Mountain Top quote: There’s all kinds of jails alvin July 29, 2019 - 9:01am

Mike (Pastor/Lawyer): Why’d you want to see me?

Sam (Prisoner): Papa told me you were a spiritual man, and that we need to help each other.

Mike: Help each other? Well ... you’re the one in jail.

Sam: [laughs] Well, there’s all kinds of jails. One of the worst is the prison of wrong thoughts. I was locked up there for many years until I found the key and opened the door.

(from the movie Mountain Top)

This is a page from my book, “A Survival Guide for New Consultants”

It takes a team

“Things derive their being and nature by mutual dependence,
and are nothing in themselves.”


I mentioned earlier that when you’re building a business, you should hire well, and this is true across every aspect of your business. A “secret” that I stumbled onto when I started Mission Data is that you have to be strong everywhere: Marketing, sales, accounting, the service you provide, and you even need to have a good lawyer.

This is a page from my book, “How I Sold My Business: A Personal Diary”

Sunday, November 6, 2005

Three days have passed without any discussion about buying and selling the business, and George and David wrote again today to see what I was thinking. I wrote them that I couldn't think of anything else to do other than talk to some potential outside buyers. I told them I didn't have to sell all my shares to an outside buyer, but from what I've heard from our business broker and my lawyers, they would almost certainly want controlling interest in the company (and oh by the way guys, I was trying to sell that controlling interest to you).

This is a page from my book, “How I Sold My Business: A Personal Diary”

Wednesday, October 12, 2005

George and David have made remarkably little progress on their business offer since our last meeting. They won't be seeing their new business lawyer until tomorrow, but since I'm leaving on vacation Friday night they wanted to see if I could meet late this afternoon. I agreed, not knowing why they wanted to meet.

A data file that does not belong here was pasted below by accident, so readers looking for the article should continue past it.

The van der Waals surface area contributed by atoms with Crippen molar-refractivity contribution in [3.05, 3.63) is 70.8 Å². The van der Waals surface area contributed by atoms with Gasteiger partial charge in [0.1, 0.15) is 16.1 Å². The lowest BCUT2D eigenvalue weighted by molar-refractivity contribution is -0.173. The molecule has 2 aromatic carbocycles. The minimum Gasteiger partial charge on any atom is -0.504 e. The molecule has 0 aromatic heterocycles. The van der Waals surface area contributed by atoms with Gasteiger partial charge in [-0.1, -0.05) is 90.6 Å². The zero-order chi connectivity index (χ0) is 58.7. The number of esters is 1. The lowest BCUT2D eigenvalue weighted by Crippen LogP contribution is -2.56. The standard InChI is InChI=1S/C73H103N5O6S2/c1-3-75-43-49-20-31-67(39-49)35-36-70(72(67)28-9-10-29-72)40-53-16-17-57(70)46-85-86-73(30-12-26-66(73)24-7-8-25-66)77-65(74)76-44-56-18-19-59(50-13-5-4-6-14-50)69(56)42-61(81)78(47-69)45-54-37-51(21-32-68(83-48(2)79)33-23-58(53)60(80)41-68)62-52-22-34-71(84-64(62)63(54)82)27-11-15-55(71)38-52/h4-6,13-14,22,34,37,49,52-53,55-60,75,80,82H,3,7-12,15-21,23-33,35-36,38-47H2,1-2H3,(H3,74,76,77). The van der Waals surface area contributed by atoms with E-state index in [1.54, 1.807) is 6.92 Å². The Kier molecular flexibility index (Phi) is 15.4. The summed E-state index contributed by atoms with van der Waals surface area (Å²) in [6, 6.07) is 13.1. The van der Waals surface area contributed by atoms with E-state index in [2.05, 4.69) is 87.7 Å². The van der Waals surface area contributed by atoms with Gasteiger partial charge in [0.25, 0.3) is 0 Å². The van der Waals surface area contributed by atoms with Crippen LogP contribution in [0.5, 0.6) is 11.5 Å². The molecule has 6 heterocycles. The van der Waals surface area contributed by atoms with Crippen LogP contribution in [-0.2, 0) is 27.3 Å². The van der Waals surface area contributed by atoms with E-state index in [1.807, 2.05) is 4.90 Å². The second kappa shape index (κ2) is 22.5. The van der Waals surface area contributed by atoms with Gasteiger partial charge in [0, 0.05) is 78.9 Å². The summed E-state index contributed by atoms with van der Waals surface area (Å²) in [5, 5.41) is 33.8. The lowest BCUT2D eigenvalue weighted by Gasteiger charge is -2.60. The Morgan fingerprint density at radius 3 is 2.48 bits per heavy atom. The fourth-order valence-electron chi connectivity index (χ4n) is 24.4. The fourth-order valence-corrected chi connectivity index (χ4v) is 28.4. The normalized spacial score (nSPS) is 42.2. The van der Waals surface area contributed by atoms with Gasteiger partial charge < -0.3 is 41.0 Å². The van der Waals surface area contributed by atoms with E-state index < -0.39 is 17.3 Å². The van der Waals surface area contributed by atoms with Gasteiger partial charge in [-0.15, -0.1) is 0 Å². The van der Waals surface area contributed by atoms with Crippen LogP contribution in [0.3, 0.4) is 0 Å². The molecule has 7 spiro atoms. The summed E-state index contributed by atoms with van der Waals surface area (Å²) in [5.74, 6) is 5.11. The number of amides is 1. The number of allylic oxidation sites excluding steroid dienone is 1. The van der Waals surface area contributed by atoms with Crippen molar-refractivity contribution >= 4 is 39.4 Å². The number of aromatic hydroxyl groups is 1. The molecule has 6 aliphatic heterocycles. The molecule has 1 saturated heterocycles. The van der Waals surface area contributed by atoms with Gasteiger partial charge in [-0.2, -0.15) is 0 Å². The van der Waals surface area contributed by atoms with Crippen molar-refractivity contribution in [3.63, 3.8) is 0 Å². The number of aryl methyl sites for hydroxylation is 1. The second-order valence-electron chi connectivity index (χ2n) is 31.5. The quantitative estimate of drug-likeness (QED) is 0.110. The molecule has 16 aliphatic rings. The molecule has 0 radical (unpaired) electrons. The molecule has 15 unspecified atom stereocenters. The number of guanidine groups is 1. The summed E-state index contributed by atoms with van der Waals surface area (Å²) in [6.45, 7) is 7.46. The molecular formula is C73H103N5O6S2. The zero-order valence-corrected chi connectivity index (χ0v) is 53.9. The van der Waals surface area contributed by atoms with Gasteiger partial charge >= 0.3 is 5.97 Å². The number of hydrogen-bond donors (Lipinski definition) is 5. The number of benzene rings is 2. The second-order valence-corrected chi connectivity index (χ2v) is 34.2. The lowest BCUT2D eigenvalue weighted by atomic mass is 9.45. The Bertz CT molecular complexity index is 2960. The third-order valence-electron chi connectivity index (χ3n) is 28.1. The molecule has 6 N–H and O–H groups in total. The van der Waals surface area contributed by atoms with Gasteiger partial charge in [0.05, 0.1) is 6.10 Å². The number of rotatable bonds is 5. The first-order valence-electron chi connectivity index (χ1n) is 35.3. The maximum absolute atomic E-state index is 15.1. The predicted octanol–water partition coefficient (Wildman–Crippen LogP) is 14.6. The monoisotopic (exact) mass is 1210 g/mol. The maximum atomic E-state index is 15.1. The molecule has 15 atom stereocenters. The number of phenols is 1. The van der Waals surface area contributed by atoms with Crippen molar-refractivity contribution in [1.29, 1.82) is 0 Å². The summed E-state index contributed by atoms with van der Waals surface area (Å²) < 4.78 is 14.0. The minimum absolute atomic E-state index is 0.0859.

This is a page from my book, “How I Sold My Business: A Personal Diary”

Friday, October 7, 2005

I called my lawyer today to talk about a couple of things related to the business sale, and specifically mentioned the partners wanting to pay me 50% up front and 50% from the business revenue (an "earnout"). He repeated what he said earlier, and said I should absolutely not take that offer. He didn't give me any specific examples I can remember, but he said there are too many ways for people to wiggle out of deals like that, and all the money should come up front.

This is a page from my book, “How I Sold My Business: A Personal Diary”

Friday, September 16, 2005

David, George, and I met with the two business lawyers they suggested, and we choose the second one, a woman named Pam who worked at a mid-size law firm. Like the other good lawyers I had come to know recently, she spoke directly, and without any extra legal-ease. (A good reminder to me as a consultant.) She would have preferred to meet Jack as well, she said, but she's seen situations like this before, and understood. David and George chipped in that they had Jack's promise that he would go along with whatever we decided, which was interesting to hear.

This is a page from my book, “How I Sold My Business: A Personal Diary”

Friday, September 9, 2005

I gave the information from my tax attorney to my primary attorney (Joe), and he joked about how it sure was a wonderful suggestion of his to talk to a tax attorney, wasn't it? I agreed with him, it was, and Dan (the tax lawyer) was as sharp as they come.

We talked about how to include this in my offer letter to the Class A partners, but Joe suggested not mentioning it at all. Now that we knew this, he said, let's keep it under our belts, and pull it out later, after we get some of the business partners to agree to buy my shares.